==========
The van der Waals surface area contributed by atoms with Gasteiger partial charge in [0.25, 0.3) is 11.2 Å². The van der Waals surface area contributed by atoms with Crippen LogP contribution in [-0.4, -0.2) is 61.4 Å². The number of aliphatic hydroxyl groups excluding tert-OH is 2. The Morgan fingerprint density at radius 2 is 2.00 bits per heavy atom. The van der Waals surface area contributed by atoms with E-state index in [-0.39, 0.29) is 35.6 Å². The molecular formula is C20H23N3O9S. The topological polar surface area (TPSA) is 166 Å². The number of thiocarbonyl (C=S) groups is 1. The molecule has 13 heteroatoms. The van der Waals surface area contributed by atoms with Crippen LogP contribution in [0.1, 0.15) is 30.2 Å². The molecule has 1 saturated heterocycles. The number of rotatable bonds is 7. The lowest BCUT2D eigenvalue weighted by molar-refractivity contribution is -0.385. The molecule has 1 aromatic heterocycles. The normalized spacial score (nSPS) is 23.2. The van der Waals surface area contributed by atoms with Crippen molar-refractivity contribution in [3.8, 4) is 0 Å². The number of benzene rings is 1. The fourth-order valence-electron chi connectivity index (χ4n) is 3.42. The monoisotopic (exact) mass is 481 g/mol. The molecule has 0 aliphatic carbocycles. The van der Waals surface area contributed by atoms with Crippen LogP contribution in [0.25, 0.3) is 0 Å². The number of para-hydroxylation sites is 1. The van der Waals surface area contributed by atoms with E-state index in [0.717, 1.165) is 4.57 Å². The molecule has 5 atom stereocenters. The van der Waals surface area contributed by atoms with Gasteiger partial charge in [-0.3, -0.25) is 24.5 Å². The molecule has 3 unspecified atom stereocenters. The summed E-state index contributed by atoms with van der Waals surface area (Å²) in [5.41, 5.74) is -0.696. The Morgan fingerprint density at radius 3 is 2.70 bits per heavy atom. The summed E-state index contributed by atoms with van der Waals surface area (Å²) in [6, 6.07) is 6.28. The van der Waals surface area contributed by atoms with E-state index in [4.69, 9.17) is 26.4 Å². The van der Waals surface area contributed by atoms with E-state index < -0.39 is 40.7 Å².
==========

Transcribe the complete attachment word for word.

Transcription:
The van der Waals surface area contributed by atoms with Gasteiger partial charge in [0.25, 0.3) is 11.2 Å². The van der Waals surface area contributed by atoms with Crippen LogP contribution in [-0.4, -0.2) is 61.4 Å². The number of aliphatic hydroxyl groups excluding tert-OH is 2. The Morgan fingerprint density at radius 2 is 2.00 bits per heavy atom. The van der Waals surface area contributed by atoms with E-state index in [-0.39, 0.29) is 35.6 Å². The molecular formula is C20H23N3O9S. The topological polar surface area (TPSA) is 166 Å². The number of thiocarbonyl (C=S) groups is 1. The molecule has 13 heteroatoms. The van der Waals surface area contributed by atoms with Crippen LogP contribution in [0.1, 0.15) is 30.2 Å². The molecule has 1 saturated heterocycles. The number of rotatable bonds is 7. The lowest BCUT2D eigenvalue weighted by molar-refractivity contribution is -0.385. The molecule has 1 aromatic heterocycles. The normalized spacial score (nSPS) is 23.2. The van der Waals surface area contributed by atoms with Crippen molar-refractivity contribution in [3.8, 4) is 0 Å². The number of benzene rings is 1. The fourth-order valence-electron chi connectivity index (χ4n) is 3.42. The monoisotopic (exact) mass is 481 g/mol. The molecule has 0 aliphatic carbocycles. The van der Waals surface area contributed by atoms with Crippen LogP contribution in [0.25, 0.3) is 0 Å². The number of para-hydroxylation sites is 1. The van der Waals surface area contributed by atoms with E-state index in [0.717, 1.165) is 4.57 Å². The molecule has 5 atom stereocenters. The van der Waals surface area contributed by atoms with Gasteiger partial charge in [-0.3, -0.25) is 24.5 Å². The molecule has 3 unspecified atom stereocenters. The summed E-state index contributed by atoms with van der Waals surface area (Å²) in [5.41, 5.74) is -0.696. The Morgan fingerprint density at radius 3 is 2.70 bits per heavy atom. The summed E-state index contributed by atoms with van der Waals surface area (Å²) in [6, 6.07) is 6.28. The van der Waals surface area contributed by atoms with E-state index in [4.69, 9.17) is 26.4 Å². The van der Waals surface area contributed by atoms with E-state index < -0.39 is 40.7 Å².